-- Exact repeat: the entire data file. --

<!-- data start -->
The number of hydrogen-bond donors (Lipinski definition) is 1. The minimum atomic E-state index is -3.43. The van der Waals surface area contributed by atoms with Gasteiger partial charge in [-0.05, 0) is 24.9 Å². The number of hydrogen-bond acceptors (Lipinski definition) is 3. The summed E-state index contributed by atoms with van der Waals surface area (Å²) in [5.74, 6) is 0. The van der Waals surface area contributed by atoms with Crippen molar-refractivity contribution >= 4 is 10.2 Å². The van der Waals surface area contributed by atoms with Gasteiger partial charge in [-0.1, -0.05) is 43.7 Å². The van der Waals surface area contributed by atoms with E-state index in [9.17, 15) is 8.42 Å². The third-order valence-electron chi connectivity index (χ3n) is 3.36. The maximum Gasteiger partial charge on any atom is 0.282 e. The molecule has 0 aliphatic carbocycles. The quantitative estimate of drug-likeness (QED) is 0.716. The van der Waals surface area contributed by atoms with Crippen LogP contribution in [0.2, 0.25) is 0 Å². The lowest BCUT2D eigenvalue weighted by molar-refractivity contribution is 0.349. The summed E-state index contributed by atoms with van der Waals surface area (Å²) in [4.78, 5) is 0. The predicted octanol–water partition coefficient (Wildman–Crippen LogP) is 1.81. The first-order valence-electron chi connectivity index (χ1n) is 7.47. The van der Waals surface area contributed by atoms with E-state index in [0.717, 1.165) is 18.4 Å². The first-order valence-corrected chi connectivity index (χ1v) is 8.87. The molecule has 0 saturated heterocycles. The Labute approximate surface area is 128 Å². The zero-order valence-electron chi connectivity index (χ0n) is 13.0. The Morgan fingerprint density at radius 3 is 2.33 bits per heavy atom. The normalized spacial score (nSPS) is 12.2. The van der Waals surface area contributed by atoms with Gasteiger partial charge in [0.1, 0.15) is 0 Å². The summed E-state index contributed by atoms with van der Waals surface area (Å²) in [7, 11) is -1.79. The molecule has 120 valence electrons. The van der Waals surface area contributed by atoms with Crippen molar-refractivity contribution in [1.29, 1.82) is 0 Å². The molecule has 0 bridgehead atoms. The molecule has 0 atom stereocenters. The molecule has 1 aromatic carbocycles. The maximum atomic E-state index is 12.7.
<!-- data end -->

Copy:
The number of hydrogen-bond donors (Lipinski definition) is 1. The minimum atomic E-state index is -3.43. The van der Waals surface area contributed by atoms with Gasteiger partial charge in [-0.05, 0) is 24.9 Å². The number of hydrogen-bond acceptors (Lipinski definition) is 3. The summed E-state index contributed by atoms with van der Waals surface area (Å²) in [5.74, 6) is 0. The van der Waals surface area contributed by atoms with Crippen molar-refractivity contribution >= 4 is 10.2 Å². The van der Waals surface area contributed by atoms with Gasteiger partial charge in [-0.1, -0.05) is 43.7 Å². The van der Waals surface area contributed by atoms with E-state index in [9.17, 15) is 8.42 Å². The third-order valence-electron chi connectivity index (χ3n) is 3.36. The maximum Gasteiger partial charge on any atom is 0.282 e. The molecule has 0 aliphatic carbocycles. The quantitative estimate of drug-likeness (QED) is 0.716. The van der Waals surface area contributed by atoms with Crippen LogP contribution in [0.2, 0.25) is 0 Å². The lowest BCUT2D eigenvalue weighted by molar-refractivity contribution is 0.349. The summed E-state index contributed by atoms with van der Waals surface area (Å²) in [4.78, 5) is 0. The predicted octanol–water partition coefficient (Wildman–Crippen LogP) is 1.81. The first-order valence-electron chi connectivity index (χ1n) is 7.47. The van der Waals surface area contributed by atoms with E-state index in [0.717, 1.165) is 18.4 Å². The first-order valence-corrected chi connectivity index (χ1v) is 8.87. The molecule has 0 saturated heterocycles. The Labute approximate surface area is 128 Å². The zero-order valence-electron chi connectivity index (χ0n) is 13.0. The Morgan fingerprint density at radius 3 is 2.33 bits per heavy atom. The normalized spacial score (nSPS) is 12.2. The van der Waals surface area contributed by atoms with Gasteiger partial charge in [0.1, 0.15) is 0 Å². The summed E-state index contributed by atoms with van der Waals surface area (Å²) in [7, 11) is -1.79. The molecule has 120 valence electrons. The van der Waals surface area contributed by atoms with Crippen molar-refractivity contribution in [1.29, 1.82) is 0 Å². The molecule has 0 bridgehead atoms. The molecule has 0 atom stereocenters. The molecule has 1 aromatic carbocycles. The maximum atomic E-state index is 12.7.